Eating in 2030: Trends and Perspectives

Diet in 2030: trends and outlooks was based on analysis from post-industrial countries with a post-modern culture, which suffer from a pervasive and widespread state of anxiety and uncertainty, reflected in various ways including the dietary behaviors they adopt.

A Dime A Day

A Dime A Day: The Impact of the Miller/Harkin Minimum Wage Proposal on the Price of Food

Big Food companies and their lobbying groups have lied to us many times, including spreading the myth that if the minimum wage is raised, food will become so expensive that none of us will be able to afford to eat out – or eat at all – again. The proposed Fair Minimum Wage Act, introduced in 2012 […]

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From the Blog

Al Jazeera Water

Detroit’s Fight for Public Water is also the Nation’s

Detroit made international news this month when its municipal water board resumed cutting off water to residents with unpaid bills. With thousands of community members struggling in homes with no running water, local groups reached out to the United Nations special rapporteur on the human right to safe drinking water and sanitation to intervene.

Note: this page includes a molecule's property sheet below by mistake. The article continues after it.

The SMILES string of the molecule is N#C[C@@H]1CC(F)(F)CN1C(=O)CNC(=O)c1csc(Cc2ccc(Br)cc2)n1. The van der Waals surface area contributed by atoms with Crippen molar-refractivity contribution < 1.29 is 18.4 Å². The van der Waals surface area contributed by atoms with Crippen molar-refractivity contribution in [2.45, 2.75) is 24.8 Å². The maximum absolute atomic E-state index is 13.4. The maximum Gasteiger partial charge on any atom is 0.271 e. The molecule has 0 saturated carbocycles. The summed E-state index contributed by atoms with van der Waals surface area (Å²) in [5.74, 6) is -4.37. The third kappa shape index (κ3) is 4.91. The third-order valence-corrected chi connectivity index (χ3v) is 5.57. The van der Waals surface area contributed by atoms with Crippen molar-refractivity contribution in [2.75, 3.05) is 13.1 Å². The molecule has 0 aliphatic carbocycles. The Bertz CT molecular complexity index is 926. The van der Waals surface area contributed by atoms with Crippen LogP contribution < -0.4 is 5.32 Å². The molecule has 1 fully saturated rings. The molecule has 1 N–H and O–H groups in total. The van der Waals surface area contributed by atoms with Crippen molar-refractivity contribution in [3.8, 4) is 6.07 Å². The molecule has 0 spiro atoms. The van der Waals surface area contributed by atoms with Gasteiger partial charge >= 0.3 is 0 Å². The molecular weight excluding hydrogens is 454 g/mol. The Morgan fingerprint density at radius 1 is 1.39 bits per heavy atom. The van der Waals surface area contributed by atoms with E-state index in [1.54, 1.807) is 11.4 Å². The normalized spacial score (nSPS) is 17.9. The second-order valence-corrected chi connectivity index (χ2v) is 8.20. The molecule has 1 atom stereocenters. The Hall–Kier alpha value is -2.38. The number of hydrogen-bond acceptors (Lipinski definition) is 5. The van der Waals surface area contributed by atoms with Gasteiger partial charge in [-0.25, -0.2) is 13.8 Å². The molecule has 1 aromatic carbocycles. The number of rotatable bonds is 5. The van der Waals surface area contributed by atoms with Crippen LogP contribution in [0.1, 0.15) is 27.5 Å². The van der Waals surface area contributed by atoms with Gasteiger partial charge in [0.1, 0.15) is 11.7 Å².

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Real Food Media Project Announces Winners of First-Ever Food and Farming Film Competition

The Real Food Media Project announces the winners of the 2014 short films contest on sustainable food and farming. See the top winners and watch the films at www.realfoodmedia.org.

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Fixing Food in Four Minutes or Less

After a tough task of choosing the 10 finalists, we're thrilled to announce the official selections of the first Real Food Media Contest. From the streets of the South Bronx to an oregano cooperative in Mexico, the films turn their lens to food, in all its beauty and complexity. We hope you will enjoy them!